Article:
Virtual Circuit Simulation Guide

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Circuitry

Please refer to the overview of overview section of Lab 5 if you are unfamiliar with prototyping or electrical components. It is important to have a good understanding of how circuits, microcontrollers, and breadboards work to be able to simulate said components virtually.

This guide will focus on two options for virtual circuitry, one for simulation and one for more advanced circuit creation. It is highly recommended that you utilize these softwares, but you are welcome to use any form of simulation that you deem satisfactory.

Simulation Software

Interface

  • TinkerCAD is a free in-browser software that will be used for simulation of microcontrollers and associated electrical components. A link to the website can be found here. After making an account, a circuit project can be created by clicking “create new circuit”
Figure 1: Creating a circuit on TinkerCAD
  • The sidebar allows for access to common electrical components, as well as generic setups for prototyping for microcontrollers.
Figure 2: TinkerCAD options
  • TinkerCAD allows for the user to directly code within the software. When the circuit is ready, click “start simulation” to simulate powering the circuit.
Figure 3: Code and simulation
  • Select “text-based” upon opening the simulation. A guide to coding with Arduino can be found here. The serial monitor window functions the same as it would in the Arduino IDE, and must be initialized in the same fashion. Note that the circuit cannot be adjusted while the code tab is opened.
Figure 4: Code menu for simulation

Drawing Circuitry

Interface

  • Fritzing is a free, open-source software that includes a variety of tools. A link to download can be found here. It is a very similar interface to TinkerCAD, with the exception that it cannot perform simulations. However, Fritzing allows for a much greater variety of components that are not included on TinkerCAD.
  • Upon installation, the following tabs are shown. The breadboard is the visual interaction with components, and the code is an in-program access for Arduino
Figure 5: Tabs for Fritzing
  • The parts menu is the same interface as TinkerCAD, with many more options.
Figure 6: Parts menu

Basic Examples

  • In this guide, two basic example projects will be shown to you on TinkerCAD, but can be easily replicated on Fritzing: a DC motor running continuously in one direction, and a DC motor that spins based on the input of the user.
  • After dragging in a DC motor and Arduino, the proper wiring is drawn and the simulation is run.
Figure 7: Continuous DC motor
  • The DC motor now displays the RPM that it would be at for this amount of voltage, specifically at 3.3 V. Note that in this situation, the microcontroller is functioning directly as a battery. Were this a 9 V battery instead of a microcontroller, the displayed RPM would be much higher if the DC motor is able to take it.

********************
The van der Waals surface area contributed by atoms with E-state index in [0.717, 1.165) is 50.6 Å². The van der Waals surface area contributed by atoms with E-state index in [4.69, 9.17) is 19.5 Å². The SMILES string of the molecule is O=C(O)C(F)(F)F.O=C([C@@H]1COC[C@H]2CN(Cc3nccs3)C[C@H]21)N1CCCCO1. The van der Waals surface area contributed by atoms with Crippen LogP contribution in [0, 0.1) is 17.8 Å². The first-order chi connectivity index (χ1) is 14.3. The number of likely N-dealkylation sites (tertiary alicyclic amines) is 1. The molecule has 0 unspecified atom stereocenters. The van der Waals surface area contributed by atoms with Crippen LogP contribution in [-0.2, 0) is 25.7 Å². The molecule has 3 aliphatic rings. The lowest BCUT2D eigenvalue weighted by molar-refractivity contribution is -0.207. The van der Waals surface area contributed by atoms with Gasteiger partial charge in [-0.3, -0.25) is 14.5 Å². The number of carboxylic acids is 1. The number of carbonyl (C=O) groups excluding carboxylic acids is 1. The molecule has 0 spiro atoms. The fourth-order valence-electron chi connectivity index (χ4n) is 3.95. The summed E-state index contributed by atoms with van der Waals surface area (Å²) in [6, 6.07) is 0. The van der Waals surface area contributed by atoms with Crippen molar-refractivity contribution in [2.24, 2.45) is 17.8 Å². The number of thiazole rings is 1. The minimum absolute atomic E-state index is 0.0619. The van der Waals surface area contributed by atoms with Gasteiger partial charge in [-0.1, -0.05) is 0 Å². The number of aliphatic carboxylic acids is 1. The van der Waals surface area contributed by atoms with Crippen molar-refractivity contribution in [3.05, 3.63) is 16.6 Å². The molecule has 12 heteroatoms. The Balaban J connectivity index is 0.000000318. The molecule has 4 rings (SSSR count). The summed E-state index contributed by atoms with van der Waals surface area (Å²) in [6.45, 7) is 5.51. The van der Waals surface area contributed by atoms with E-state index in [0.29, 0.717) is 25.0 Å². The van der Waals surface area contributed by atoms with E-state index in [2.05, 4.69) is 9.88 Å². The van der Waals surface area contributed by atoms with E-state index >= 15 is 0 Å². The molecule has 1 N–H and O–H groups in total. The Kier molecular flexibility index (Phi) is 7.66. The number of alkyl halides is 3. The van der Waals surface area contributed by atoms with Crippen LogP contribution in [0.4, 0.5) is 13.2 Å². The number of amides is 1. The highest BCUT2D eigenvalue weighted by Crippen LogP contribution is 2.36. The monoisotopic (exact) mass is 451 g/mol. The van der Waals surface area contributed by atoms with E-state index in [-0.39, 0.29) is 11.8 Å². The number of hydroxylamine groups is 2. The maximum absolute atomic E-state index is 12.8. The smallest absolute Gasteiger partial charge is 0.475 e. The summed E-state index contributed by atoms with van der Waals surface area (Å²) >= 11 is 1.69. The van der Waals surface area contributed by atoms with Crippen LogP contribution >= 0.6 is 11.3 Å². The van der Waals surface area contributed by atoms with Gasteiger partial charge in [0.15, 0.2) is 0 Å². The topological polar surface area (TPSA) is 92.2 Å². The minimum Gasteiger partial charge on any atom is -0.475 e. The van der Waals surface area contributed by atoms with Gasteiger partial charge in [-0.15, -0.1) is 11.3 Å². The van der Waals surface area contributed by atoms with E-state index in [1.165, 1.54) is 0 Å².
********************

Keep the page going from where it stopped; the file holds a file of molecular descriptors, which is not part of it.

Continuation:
• When creating this same setup in a real scenario, it is highly unlikely that the motor will be directly connected to the power supply. Additionally, buffers such as resistors are used to prevent damage to the motor from being directly exposed to the power supply or to manipulate the RPM to a desired quantity. As such, we will drag a breadboard and resistor to the circuit. With all electrical components, TinkerCAD allows for the user to directly set the quantity in question; a resistor is dragged in and is set to 10k Ohms.
Figure 8: Dragging in a resistor
Figure 9: Continuously running DC motor with 10k Ohm resistor
  • As seen in the figure above, the RPM of the motor is decreased greatly, despite the input voltage being the same. By utilizing a breadboard, one is able to directly control how fast the motor will spin purely using resistors.
  • However, this is an example of a circuit where the user has no control over the system; the motor can only run continuously in a single direction. Let’s look at an example where the motor is coded to spin back and forth on a timer.
Figure 10: Motor programmed to run and pause
  • In the above figure, note that the power supply now is wired from pin 8. As pin 8 is a digital pin, it only has two values: HIGH or LOW. In our code, the function digitalWrite is sending signals to the specified pin. Here, HIGH will cause the pin to supply power, while LOW shuts off the power being supplied to the circuit. For the Arduinos, we will be using digital pins that will convey signals utilizing 5 Volts, hence a resistor is used to protect the motor from burning out from too much voltage. The delay function tells the microcontroller how long to follow the prior line. In this example, the motor is running for one second, then stopping for one second. As it is in a loop, it then repeats.